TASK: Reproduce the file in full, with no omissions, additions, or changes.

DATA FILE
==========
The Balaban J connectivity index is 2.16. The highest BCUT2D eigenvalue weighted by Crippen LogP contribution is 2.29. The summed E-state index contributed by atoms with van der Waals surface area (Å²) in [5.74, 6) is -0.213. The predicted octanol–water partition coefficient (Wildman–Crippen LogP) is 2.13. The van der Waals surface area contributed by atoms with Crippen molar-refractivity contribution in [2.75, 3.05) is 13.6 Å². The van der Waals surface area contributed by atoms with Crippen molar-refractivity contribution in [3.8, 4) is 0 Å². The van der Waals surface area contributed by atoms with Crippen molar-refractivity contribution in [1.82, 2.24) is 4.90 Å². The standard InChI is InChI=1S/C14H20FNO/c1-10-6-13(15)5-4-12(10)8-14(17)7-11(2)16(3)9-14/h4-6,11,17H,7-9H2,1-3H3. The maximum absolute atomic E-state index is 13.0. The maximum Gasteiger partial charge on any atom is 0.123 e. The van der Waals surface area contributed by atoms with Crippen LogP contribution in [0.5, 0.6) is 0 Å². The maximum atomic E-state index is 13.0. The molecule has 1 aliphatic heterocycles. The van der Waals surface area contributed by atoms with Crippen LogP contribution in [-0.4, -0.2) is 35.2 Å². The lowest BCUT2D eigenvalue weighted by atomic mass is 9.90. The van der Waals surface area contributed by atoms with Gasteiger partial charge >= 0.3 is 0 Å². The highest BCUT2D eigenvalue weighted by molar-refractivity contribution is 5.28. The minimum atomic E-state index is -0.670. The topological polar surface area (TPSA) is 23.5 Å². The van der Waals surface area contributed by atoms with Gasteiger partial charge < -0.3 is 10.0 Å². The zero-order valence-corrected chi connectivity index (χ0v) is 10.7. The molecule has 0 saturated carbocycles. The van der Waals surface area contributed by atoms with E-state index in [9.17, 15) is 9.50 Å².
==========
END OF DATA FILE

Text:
The Balaban J connectivity index is 2.16. The highest BCUT2D eigenvalue weighted by Crippen LogP contribution is 2.29. The summed E-state index contributed by atoms with van der Waals surface area (Å²) in [5.74, 6) is -0.213. The predicted octanol–water partition coefficient (Wildman–Crippen LogP) is 2.13. The van der Waals surface area contributed by atoms with Crippen molar-refractivity contribution in [2.75, 3.05) is 13.6 Å². The van der Waals surface area contributed by atoms with Crippen molar-refractivity contribution in [3.8, 4) is 0 Å². The van der Waals surface area contributed by atoms with Crippen molar-refractivity contribution in [1.82, 2.24) is 4.90 Å². The standard InChI is InChI=1S/C14H20FNO/c1-10-6-13(15)5-4-12(10)8-14(17)7-11(2)16(3)9-14/h4-6,11,17H,7-9H2,1-3H3. The maximum absolute atomic E-state index is 13.0. The maximum Gasteiger partial charge on any atom is 0.123 e. The van der Waals surface area contributed by atoms with Crippen LogP contribution in [0.5, 0.6) is 0 Å². The maximum atomic E-state index is 13.0. The molecule has 1 aliphatic heterocycles. The van der Waals surface area contributed by atoms with Crippen LogP contribution in [-0.4, -0.2) is 35.2 Å². The lowest BCUT2D eigenvalue weighted by atomic mass is 9.90. The van der Waals surface area contributed by atoms with Gasteiger partial charge >= 0.3 is 0 Å². The highest BCUT2D eigenvalue weighted by molar-refractivity contribution is 5.28. The minimum atomic E-state index is -0.670. The topological polar surface area (TPSA) is 23.5 Å². The van der Waals surface area contributed by atoms with Gasteiger partial charge < -0.3 is 10.0 Å². The zero-order valence-corrected chi connectivity index (χ0v) is 10.7. The molecule has 0 saturated carbocycles. The van der Waals surface area contributed by atoms with E-state index in [9.17, 15) is 9.50 Å².